Denver seems to travel in large groups and I like to have something for everyone that walks in the door. We’re known for our cocktails, but we also have a following in the beer and wine segments because they know we will always have fresh and well-curated choices.

What is your philosophy on deciding what brands/bottles to stock and invest in?

I definitely believe in giving your guests what they want. There are some brands I don’t carry because of ideological differences, but we carry the staples for the most part. When it comes to featuring brands in the well or on the cocktail menu, the best Colorado and regional spirits take priority. If I can make the pricing work, I will feature a quality local product over a national brand every time.

Being local doesn’t mean you get a free pass, though. Our focus on local doesn’t mean we do so at the sacrifice of quality. I also work a lot with larger brands that just do it right. Tequila Ocho, Absolut Elyx and Rhum Clement are great examples. They have all been featured on my menus for years.

In the end, it comes down to a few questions. If I can answer “yes” to these questions, I’ll put it on the bar:

Is it worth the price?

Is it marketed/packaged without any deceptive practices?

Does the company take care of their employees?

Will people drink it and/or can I convince them to drink it?

How do you and your team educate customers on new and quality spirits?

Putting [brand] names on the cocktail menu always helps. It often inspires conversation. Beyond that, our entire staff is educated in spirits, not just the bartenders. Having staff that is truly “bought in” on what we are doing, on the experience we are giving, means they want to know everything we can teach them. They’re sponges for knowledge and that positive energy transfers to the guests as well.

Guests are much more likely to ask questions and open up when they get that excited response from whomever they’re talking with. We also do monthly spirits/cocktail classes which are promoted to the public and usually sell out quickly.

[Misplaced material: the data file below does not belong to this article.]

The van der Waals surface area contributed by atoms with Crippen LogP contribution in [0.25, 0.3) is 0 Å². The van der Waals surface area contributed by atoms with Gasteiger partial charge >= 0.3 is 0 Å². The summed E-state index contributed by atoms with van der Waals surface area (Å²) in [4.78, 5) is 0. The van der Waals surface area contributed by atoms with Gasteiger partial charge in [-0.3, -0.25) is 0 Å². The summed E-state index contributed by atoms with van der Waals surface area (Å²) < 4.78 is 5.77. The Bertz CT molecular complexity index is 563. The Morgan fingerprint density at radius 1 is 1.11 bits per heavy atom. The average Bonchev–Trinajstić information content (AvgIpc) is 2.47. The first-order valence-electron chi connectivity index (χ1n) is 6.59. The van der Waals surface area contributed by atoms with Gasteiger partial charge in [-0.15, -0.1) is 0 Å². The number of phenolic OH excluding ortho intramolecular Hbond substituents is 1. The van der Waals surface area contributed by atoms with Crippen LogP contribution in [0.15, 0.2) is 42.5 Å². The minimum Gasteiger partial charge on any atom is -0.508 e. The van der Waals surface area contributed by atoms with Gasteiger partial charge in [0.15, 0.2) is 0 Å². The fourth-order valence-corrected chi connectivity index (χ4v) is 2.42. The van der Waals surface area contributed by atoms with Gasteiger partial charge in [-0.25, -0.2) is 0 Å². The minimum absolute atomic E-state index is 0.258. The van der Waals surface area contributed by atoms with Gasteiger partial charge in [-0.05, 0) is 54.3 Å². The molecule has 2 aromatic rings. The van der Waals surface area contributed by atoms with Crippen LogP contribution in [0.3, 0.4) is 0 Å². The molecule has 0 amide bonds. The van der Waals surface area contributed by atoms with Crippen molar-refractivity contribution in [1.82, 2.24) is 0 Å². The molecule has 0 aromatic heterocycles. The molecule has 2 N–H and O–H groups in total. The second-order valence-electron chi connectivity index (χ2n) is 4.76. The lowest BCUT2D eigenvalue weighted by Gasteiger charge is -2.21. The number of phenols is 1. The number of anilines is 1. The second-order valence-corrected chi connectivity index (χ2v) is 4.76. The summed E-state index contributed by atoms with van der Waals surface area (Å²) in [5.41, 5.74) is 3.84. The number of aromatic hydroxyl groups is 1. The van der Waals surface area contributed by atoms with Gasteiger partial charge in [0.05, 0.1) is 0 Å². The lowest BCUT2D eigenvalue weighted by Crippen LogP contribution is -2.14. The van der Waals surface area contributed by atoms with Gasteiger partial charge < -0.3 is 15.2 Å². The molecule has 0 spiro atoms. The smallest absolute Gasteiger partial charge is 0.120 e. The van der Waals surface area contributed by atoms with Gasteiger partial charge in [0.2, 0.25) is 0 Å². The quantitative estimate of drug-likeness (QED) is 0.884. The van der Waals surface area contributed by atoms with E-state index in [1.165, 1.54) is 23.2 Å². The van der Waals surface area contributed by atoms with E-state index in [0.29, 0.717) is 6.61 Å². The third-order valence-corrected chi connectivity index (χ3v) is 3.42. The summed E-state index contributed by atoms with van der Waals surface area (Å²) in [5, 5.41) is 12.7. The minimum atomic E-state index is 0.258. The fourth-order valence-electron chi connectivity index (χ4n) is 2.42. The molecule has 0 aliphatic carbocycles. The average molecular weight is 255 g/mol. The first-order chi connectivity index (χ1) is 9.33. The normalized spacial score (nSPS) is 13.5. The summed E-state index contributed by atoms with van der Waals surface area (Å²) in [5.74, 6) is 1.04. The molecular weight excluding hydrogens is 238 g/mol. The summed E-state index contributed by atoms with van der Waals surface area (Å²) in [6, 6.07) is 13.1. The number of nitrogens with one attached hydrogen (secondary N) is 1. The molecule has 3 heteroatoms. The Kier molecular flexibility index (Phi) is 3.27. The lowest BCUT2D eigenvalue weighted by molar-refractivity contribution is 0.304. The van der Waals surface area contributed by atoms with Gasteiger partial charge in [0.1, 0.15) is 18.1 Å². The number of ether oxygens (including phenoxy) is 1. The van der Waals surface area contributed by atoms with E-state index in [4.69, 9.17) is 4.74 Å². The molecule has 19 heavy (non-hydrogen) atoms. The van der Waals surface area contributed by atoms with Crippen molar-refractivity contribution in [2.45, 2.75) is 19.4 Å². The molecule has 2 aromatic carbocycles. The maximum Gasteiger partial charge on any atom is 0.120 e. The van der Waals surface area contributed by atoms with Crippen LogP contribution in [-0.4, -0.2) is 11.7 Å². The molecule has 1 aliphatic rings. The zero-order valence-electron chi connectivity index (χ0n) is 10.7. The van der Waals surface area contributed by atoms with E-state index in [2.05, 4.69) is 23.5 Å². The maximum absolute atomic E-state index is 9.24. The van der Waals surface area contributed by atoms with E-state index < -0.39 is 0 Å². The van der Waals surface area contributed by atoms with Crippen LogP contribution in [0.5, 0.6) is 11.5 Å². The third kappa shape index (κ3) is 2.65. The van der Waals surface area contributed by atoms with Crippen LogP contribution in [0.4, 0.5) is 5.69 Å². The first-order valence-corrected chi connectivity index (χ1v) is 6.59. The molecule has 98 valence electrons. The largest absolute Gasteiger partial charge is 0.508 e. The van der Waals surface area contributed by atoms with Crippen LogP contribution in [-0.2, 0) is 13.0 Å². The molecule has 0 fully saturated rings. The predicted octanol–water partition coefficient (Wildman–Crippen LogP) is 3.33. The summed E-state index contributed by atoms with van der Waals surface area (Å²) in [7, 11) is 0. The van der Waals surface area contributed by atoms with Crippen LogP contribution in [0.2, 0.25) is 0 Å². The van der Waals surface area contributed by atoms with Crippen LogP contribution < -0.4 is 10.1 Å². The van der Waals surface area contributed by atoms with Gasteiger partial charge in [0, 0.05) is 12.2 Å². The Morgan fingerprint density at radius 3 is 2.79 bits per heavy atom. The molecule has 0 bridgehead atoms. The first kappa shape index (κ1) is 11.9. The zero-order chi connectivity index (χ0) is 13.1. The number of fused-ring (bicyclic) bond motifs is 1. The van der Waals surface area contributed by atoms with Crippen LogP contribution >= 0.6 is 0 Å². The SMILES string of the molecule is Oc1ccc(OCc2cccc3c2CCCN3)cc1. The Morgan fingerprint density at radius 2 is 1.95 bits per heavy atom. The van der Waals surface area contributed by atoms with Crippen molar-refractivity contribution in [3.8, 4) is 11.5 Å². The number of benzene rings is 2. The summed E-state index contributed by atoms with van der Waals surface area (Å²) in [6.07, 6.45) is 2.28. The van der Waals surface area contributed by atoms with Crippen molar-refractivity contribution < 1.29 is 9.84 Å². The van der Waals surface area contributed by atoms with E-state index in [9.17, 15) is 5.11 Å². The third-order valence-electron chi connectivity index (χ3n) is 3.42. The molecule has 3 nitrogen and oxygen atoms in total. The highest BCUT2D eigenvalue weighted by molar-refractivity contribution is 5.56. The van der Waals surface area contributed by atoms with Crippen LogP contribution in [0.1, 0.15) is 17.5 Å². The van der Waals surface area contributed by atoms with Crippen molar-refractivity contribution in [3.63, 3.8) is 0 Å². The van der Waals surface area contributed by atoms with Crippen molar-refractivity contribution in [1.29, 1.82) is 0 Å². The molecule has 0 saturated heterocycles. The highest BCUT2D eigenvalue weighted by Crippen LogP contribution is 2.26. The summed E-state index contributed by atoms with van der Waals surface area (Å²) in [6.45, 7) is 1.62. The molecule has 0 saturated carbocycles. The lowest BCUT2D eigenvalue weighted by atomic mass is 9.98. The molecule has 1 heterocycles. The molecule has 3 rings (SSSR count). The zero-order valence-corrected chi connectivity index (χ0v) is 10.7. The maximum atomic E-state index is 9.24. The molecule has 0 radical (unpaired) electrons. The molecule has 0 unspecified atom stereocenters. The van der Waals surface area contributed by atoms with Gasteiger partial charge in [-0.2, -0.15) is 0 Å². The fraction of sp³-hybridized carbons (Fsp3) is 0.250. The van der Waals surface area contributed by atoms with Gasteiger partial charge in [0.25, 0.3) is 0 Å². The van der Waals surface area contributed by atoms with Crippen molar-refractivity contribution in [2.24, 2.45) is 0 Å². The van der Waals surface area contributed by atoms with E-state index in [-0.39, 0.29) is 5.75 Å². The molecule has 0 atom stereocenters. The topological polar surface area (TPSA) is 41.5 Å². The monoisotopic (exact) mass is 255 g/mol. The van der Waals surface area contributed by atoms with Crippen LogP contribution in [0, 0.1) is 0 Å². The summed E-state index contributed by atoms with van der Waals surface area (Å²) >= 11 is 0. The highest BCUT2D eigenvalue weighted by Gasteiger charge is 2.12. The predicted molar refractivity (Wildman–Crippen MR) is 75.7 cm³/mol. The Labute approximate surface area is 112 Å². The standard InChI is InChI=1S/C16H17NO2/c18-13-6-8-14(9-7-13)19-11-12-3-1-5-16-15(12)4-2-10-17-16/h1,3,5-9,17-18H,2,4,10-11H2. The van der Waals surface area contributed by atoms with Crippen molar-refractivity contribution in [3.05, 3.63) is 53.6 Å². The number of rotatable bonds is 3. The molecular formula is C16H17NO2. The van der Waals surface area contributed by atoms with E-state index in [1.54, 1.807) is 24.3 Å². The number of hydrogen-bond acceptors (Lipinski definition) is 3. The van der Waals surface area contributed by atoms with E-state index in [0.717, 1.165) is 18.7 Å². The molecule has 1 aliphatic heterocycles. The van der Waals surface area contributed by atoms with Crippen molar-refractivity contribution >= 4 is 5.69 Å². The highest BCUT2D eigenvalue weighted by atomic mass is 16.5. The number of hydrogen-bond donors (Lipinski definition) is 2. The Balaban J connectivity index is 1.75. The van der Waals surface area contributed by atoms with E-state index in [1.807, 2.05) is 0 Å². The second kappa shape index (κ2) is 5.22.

What advice would you give to distilleries looking to be represented in quality bars?

Be humble but knowledgeable. Make good stuff. Put it in a nice package (so many people seem to miss the boat here). Understand that a “no” doesn’t mean your stuff isn’t good. There might just not be a good fit or physically room for more products right now, so come back around at a later time. At the same time, read the situation. It’s tough for a lot of owners or buyers to really be honest if they don’t like something.

What are some small-batch brands that are exciting you right now?

In Colorado, Deerhammer, Leopold Bros., Woody Creek and The Family Jones are putting out some great products. Deerhammer is making really great and surprisingly affordable whiskey out of Buena Vista. They also make one of the most interesting and tasty gins I’ve had — and the gin market is so crowded these days.

I’m also a huge fan of everything that J. Rieger in Kansas City is doing. All of their products are top-notch and priced for cocktail menus.

Besides your bar, what do you think are some “can’t miss” food and drink spots when people are visiting your city?

Food: Tavernetta, Mercantile, Spuntino (most underrated spot in town), Uncle, Cart Driver, El Five, Avanti F&B.

Drinks: Family Jones, Lady Jane, Williams & Graham, Tatarian, B&GC.